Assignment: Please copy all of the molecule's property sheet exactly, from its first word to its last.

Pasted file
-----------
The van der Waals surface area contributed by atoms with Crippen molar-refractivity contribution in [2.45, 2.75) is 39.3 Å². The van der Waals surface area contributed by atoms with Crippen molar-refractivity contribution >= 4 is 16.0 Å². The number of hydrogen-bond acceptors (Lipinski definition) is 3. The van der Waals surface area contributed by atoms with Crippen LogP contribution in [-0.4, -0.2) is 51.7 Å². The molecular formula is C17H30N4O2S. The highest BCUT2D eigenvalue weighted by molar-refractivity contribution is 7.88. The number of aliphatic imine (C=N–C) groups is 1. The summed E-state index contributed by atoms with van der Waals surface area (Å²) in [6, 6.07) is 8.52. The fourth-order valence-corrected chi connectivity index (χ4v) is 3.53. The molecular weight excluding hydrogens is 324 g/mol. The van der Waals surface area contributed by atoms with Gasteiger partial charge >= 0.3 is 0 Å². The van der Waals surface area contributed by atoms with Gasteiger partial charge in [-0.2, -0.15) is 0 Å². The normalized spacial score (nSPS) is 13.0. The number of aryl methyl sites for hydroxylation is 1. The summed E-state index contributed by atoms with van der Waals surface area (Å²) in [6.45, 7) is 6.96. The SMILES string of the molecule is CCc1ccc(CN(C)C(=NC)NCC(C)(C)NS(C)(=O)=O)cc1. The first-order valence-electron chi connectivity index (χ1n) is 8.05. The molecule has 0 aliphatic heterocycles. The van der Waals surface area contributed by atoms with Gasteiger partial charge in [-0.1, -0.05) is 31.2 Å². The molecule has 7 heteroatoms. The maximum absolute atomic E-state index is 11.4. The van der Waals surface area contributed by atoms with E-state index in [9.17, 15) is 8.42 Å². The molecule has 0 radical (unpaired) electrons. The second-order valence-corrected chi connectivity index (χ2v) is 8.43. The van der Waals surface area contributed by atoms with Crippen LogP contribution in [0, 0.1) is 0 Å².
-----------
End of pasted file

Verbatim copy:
The van der Waals surface area contributed by atoms with Crippen molar-refractivity contribution in [2.45, 2.75) is 39.3 Å². The van der Waals surface area contributed by atoms with Crippen molar-refractivity contribution >= 4 is 16.0 Å². The number of hydrogen-bond acceptors (Lipinski definition) is 3. The van der Waals surface area contributed by atoms with Crippen LogP contribution in [-0.4, -0.2) is 51.7 Å². The molecular formula is C17H30N4O2S. The highest BCUT2D eigenvalue weighted by molar-refractivity contribution is 7.88. The number of aliphatic imine (C=N–C) groups is 1. The summed E-state index contributed by atoms with van der Waals surface area (Å²) in [6, 6.07) is 8.52. The fourth-order valence-corrected chi connectivity index (χ4v) is 3.53. The molecular weight excluding hydrogens is 324 g/mol. The van der Waals surface area contributed by atoms with Gasteiger partial charge >= 0.3 is 0 Å². The van der Waals surface area contributed by atoms with Gasteiger partial charge in [-0.2, -0.15) is 0 Å². The normalized spacial score (nSPS) is 13.0. The number of aryl methyl sites for hydroxylation is 1. The summed E-state index contributed by atoms with van der Waals surface area (Å²) in [6.45, 7) is 6.96. The SMILES string of the molecule is CCc1ccc(CN(C)C(=NC)NCC(C)(C)NS(C)(=O)=O)cc1. The first-order valence-electron chi connectivity index (χ1n) is 8.05. The molecule has 0 aliphatic heterocycles. The van der Waals surface area contributed by atoms with Gasteiger partial charge in [-0.1, -0.05) is 31.2 Å². The molecule has 7 heteroatoms. The maximum absolute atomic E-state index is 11.4. The van der Waals surface area contributed by atoms with E-state index in [9.17, 15) is 8.42 Å². The molecule has 0 radical (unpaired) electrons. The second-order valence-corrected chi connectivity index (χ2v) is 8.43. The van der Waals surface area contributed by atoms with Crippen LogP contribution in [0, 0.1) is 0 Å².